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Secrets of Creation, Volume One: The Mystery of the Prime Numbers
Publisher: The Inamorata Press (2010)
Details: 353 pages, Paperback
Topics: Philosophy of Mathematics, Mathematics for the General Reader, Elementary Number Theory, Analytic Number Theory
This book is in the MAA's basic library list.
MAA Review[Reviewed by Ana Momidic-Reyna, on 06/25/2012]
Secrets of Creation, Volume One: The Mystery of the Prime Numbers is the first of a trilogy originally intended to be a single book. The subject of this book is one of the oldest and most beautiful in mathematics. However, unlike the numerous popular books that have probed deeply into the beauty and mystery of the prime numbers and the Riemann Hypothesis (such as the ones by M. du Sautoy, J. Derbyshire, etc.), this one is unique in many aspects. It is the only book geared towards general audience that actually gives an account of the complexity of the distribution of the prime numbers while containing almost no equations.
So, how did the author achieve this? Through the radiant wit of the illustrations paired up with the exceptional writing. Additionally, his success is due to the simplicity of the explanations, which in an engaging manner reveal complex concepts with such clarity as to make the book accessible to children and non-mathematicians. Lastly, the exposition of the beauty of the harmonic decomposition is superb.
The book begins as the author examines the role of numbers in the modern Western world. He argues that based on their use in counting, the numbers are visualized as entities stretched out in a line. Thus, “we’ve built a civilization around this number system and yet the most fundamental fact about it is unknown to almost everyone.” Since the “number system” is vital to how we perceive reality “the aim of this book” in the author’s words “is to try to balance the view and experience of numbers by focusing on prime factorization as an accessible, indisputable yet utterly mysterious aspect of the number system.”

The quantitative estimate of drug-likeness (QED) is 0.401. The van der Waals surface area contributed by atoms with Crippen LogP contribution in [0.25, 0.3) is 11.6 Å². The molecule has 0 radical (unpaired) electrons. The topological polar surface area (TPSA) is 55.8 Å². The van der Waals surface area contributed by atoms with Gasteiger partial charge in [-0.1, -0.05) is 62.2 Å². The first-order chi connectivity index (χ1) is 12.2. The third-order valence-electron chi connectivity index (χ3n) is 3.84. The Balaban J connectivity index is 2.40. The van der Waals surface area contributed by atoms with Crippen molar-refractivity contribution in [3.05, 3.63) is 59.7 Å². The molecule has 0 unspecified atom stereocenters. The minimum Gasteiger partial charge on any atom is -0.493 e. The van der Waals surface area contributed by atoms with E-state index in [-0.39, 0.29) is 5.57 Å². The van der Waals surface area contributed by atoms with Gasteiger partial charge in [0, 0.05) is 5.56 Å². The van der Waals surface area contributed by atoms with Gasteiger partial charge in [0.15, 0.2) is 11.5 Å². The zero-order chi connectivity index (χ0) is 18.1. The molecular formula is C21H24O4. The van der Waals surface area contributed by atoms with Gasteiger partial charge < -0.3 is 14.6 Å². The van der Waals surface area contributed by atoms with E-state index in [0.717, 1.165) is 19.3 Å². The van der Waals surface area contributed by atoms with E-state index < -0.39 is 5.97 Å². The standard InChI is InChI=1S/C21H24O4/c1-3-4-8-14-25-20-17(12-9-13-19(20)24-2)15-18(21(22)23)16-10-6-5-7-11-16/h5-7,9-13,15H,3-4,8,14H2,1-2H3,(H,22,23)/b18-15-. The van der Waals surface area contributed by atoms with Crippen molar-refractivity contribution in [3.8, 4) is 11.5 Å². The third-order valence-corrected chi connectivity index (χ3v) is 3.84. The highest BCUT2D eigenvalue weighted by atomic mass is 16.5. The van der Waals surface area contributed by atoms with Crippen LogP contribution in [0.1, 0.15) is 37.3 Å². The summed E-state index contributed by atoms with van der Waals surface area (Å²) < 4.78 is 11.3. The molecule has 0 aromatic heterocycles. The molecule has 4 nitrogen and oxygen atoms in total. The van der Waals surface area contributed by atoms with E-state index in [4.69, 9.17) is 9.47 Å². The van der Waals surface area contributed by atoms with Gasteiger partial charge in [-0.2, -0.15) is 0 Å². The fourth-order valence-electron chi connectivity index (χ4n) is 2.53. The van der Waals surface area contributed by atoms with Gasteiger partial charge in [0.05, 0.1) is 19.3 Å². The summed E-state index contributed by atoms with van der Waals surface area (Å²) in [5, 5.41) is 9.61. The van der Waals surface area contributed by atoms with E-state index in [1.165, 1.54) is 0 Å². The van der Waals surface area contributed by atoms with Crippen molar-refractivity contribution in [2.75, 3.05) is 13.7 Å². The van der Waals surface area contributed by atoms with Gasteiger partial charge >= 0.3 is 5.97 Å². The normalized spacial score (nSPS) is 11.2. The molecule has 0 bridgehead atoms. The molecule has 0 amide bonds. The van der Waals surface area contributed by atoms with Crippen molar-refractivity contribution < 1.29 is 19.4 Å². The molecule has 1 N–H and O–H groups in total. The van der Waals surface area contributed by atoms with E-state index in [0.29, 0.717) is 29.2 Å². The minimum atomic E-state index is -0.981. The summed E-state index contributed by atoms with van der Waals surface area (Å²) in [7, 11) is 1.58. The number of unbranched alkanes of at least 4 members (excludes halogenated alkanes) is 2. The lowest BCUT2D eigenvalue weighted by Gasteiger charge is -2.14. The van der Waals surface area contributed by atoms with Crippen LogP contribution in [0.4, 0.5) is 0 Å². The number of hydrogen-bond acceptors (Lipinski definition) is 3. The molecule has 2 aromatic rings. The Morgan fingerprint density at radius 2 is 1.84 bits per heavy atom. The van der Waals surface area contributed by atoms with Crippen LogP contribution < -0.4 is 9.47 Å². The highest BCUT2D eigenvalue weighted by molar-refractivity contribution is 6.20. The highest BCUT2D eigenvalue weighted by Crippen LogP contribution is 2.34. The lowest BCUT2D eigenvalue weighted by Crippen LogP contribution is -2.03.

In order to accomplish this, the author discusses addition and multiplication-based approaches to building the number system. The first is based on how we were taught to count (by adding 1s), while the second consists of multiplying primes together. Pictorially, the first approach in the book is illustrated by placing the numbers in a sequence on a line, while in the second one the number is represented by a cluster of balloons (which represent the factors of that number). This captivating visualization of the integers shows them as more than just a counting system and exposes the mysterious relationship between the multiplication and addition, which is still not fully understood.
Next, the author sets off to crack open and reveal the internal structure (the prime factors) of the numbers instead of viewing them as dull entities distinguished only by their position on the number line. He introduces the prime numbers and looks at the number not as a quantity but rather as a unique “cluster” of primes which when multiplied together make up that number. Consequently, Watkins starts a quest to find a pattern in the irregular distribution of primes in the sequence of numbers.
Mathematicians have tried to find ways to approximate this distribution with greater accuracy. One of the latest formulas that comes very close to this represents a collection of what in the book is described as “spiral waves”. So, what are they?